Westchester Words: Education, Ed-Tech, and Publishing

Executing the Westchester Education Services Vision

July 08, 2021 Season 1 Episode 17
Westchester Words: Education, Ed-Tech, and Publishing
Executing the Westchester Education Services Vision
Show Notes Transcript

Kevin J. Gray, President and Chief Content Officer, discusses the launch of the Westchester Education Services division and the successful strategies he has implemented to serve education publishers, ed-tech companies, and industry associations that require curriculum resources.

Nicole Tomassi:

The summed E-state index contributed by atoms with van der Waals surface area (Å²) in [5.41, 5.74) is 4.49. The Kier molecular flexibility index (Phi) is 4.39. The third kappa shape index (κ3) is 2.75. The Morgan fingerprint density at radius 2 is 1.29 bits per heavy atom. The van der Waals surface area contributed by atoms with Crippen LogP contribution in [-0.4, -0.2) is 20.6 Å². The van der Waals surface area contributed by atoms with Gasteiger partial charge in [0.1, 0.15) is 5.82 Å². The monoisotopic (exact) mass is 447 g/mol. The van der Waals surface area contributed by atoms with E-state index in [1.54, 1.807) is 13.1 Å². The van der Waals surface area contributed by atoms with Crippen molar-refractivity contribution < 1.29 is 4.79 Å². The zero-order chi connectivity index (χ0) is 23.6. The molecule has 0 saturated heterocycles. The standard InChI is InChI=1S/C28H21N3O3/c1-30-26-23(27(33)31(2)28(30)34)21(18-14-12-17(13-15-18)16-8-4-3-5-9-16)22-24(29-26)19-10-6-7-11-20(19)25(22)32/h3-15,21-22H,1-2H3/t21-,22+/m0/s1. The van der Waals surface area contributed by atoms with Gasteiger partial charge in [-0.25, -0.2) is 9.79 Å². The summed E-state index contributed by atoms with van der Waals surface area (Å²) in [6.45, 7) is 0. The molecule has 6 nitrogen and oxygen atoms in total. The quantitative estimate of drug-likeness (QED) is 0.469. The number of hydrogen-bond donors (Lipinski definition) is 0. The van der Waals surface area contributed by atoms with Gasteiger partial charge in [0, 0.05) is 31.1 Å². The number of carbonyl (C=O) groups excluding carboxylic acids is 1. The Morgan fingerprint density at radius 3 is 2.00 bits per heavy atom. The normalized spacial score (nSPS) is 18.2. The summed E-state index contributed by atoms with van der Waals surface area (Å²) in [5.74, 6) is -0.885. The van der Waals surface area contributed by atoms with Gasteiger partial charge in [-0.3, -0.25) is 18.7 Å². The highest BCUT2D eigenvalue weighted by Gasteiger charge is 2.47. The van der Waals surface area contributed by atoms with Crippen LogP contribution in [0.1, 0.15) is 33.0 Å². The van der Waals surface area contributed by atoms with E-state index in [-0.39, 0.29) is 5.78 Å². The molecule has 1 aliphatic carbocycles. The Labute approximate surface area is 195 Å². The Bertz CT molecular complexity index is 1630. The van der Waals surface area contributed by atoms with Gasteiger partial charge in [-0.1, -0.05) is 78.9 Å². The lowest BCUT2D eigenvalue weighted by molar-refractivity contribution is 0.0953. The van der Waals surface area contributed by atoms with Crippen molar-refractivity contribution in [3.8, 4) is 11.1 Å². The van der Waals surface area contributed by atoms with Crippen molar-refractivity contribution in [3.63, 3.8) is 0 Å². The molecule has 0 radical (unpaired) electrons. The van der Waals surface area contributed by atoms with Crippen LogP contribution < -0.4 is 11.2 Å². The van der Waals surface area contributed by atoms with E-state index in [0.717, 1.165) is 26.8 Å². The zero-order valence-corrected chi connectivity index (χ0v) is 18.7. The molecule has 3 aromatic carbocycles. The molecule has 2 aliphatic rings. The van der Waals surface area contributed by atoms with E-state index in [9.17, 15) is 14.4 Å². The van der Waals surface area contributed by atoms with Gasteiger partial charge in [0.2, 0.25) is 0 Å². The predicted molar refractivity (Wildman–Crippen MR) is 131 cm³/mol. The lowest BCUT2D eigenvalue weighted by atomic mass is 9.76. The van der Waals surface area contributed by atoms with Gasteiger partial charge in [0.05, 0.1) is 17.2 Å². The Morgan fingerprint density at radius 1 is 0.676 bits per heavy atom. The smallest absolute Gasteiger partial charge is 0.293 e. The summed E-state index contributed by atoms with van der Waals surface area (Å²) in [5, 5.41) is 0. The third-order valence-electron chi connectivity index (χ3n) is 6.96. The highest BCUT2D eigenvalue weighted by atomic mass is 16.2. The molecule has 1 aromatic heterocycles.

Welcome to Westchester Words, Education Ed-Tech and Publishing. I'm Nicole Tomassi, and in this episode, I'll be speaking with Kevin J. Gray, President and Chief Content Officer of Westchester Education Services. In our previous episode, Paul J Crecca shared his vision about launching Westchester Education Services, and from the outset, Kevin has led the implementation of the strategies that have made the division successful in supporting the content development requirements of supplemental education publishers and ed-tech companies. Kevin, it's so nice to welcome you back to Westchester Words, this time as the guest rather than the host.

Kevin J. Gray:

Thanks, Nicole. I'm super thrilled to be here.

Nicole Tomassi:

I am too. So let's begin by having you talk a little bit about your professional background before you joined Westchester Education Services.

Kevin J. Gray: